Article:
Many years ago, in ancient China there lived a pottery maker of great renown. He resided in a village in the northern part of the kingdom, but his fame had spread throughout the realm because of his ability to create fine pottery of exquisite beauty. Some of his best work graced the table of the imperial family in Peking. Even so, the pottery maker was a humble man, and he lived modestly in a small house with his family.
One day a messenger from the provincial governor came to the village where the potter lived. He was the bearer of exciting news. In the spring of the coming year the Emperor was to visit their province, and his itinerary called for a brief stop in this small village. When the people of the village heard the news, it was difficult for them to contain their excitement. What an honor it would be! Never had their village rated so much as a visit by the governor, and now the Emperor was coming!
Once the initial excitement had subsided, the village elders began to worry about how they should properly receive an Emperor. Failure to render proper respect could be dangerous. In worst cases, it could lead to the loss of one’s head. This was a matter of serious concern. After all, none of them had ever been to the imperial palace, and only one man in the village could even claim to have seen the Emperor (actually, the father of the present Emperor), and his sighting had been from a very great distance. After some consultation, the elders decided to seek the advice of an expert. After inquiry, they located a man in the office of the provincial governor who was reputed to be a master of imperial protocol, and they hastened to him for much needed advice.
Armed with this expert advice, the villagers began to prepare for the forthcoming visit of the Emperor. They had several months to get ready, and preparations went forward rapidly under the direction of the nervous elders. The mothers of the village sewed bright new costumes for the children to wear in a dance they would perform for His Imperial Highness. The children practiced their dance steps and learned to bow and curtsy in a way that would be pleasing to the Emperor. The prettiest little girl in the village was chosen to present a special bouquet of flowers to their royal visitor. The chief elder prepared and practiced a speech that would be proper for the occasion. Finally, as the high point of the Emperor’s visit, the famed pottery maker had been commissioned to create a special vase for presentation to the sovereign.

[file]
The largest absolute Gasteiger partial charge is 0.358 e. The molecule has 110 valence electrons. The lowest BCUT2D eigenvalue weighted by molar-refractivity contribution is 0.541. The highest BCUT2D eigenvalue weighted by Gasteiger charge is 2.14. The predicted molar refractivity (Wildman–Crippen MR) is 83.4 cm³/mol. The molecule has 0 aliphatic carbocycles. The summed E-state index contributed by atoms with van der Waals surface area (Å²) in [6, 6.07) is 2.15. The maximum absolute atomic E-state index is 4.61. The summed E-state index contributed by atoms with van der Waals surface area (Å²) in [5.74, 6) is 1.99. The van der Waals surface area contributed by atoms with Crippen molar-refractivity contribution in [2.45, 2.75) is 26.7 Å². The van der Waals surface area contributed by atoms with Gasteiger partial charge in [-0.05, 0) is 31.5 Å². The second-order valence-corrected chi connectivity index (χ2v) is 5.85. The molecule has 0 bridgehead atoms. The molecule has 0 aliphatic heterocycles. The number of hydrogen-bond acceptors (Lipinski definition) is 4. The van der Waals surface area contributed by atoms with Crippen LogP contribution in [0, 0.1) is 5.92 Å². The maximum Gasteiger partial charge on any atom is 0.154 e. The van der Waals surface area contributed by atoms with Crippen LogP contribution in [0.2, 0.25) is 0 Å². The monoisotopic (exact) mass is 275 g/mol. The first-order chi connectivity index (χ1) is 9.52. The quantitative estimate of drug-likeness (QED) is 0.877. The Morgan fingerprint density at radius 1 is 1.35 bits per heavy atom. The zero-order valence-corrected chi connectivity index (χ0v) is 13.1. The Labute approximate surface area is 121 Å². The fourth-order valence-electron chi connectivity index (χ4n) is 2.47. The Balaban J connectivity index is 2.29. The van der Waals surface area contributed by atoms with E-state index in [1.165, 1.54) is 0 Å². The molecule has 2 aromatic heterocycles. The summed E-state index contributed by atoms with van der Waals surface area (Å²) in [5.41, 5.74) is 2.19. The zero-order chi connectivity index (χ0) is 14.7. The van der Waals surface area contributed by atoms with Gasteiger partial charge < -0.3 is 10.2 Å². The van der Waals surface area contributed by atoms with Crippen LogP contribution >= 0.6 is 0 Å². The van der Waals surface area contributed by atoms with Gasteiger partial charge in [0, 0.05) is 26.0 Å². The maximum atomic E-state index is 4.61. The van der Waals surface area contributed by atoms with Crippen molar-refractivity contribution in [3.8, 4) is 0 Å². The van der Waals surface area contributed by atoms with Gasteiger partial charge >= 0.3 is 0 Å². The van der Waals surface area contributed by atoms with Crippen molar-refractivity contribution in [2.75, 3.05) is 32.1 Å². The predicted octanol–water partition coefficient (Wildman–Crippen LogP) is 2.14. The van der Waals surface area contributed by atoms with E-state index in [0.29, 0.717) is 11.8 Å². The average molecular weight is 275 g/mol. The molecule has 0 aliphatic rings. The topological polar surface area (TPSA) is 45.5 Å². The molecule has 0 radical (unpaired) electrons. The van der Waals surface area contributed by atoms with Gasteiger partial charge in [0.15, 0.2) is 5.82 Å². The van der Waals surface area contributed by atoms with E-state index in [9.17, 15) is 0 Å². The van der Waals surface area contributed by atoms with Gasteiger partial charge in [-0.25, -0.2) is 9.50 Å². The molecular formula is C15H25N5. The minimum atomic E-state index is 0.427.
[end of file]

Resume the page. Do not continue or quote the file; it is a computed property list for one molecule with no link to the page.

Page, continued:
As the important day approached, excitement in the village reached a fever pitch. At the house of the pottery maker all other work had been set aside as the potter put all his skill into designing a vase of truly exceptional beauty. A few days before the Emperor was scheduled to arrive, the work was essentially complete. The vase was ready, and it was an object truly worthy of a king of kings. All that remained was to put it into the kiln for a final firing. The potter wrapped the vase carefully in its special covers and placed it in the kiln to be hardened. Some hours later, when he removed the wrappings from the vase, he was horrified to find that the vase had cracked. Repair was impossible. All those days and weeks of effort had been wasted, and now the village would have no special gift to present to the Emperor.
On the day that the imperial procession arrived in the village, the pottery maker remained isolated in his home, too embarrassed to show his face. But the other citizens of the village did their best. The chief elder made his speech, and the children danced and bowed and curtsied for the Emperor. The pretty little girl presented her flowers, and some other gifts were given. But the Emperor knew that something was missing. Where was this pottery maker who had gained such fame in the land? In response to this question, the chief elder fearfully approached the Emperor and told him what had happened. He told how the potter had spent months fashioning a beautiful vase, only to have it ruined at the last moment. The Emperor listened in silence, then he requested that the pottery maker be brought before him immediately. The Emperor’s guards went to the potter’s house and escorted the frightened man to his sovereign. Trembling, the potter fell on his knees before his Lord, but the Emperor took his hands, raised him to his feet and embraced him. Looking into the potter’s eyes, he said to him, “My son, you have given your gift.”
All of us are broken vessels. None of us are worthy to come before the Lord our God. In His mercy, He hears our humble cry. Through the life and sacrifice of His Son, he mends the cracks in our lives and brings us before Himself as gifts worthy of our King.
(This is one of my favorite stories. In the 1940s I encountered a brief version of it in a book by Lloyd C. Douglas titled Disputed Passage. I’ve rewritten the tale based on that distant memory.)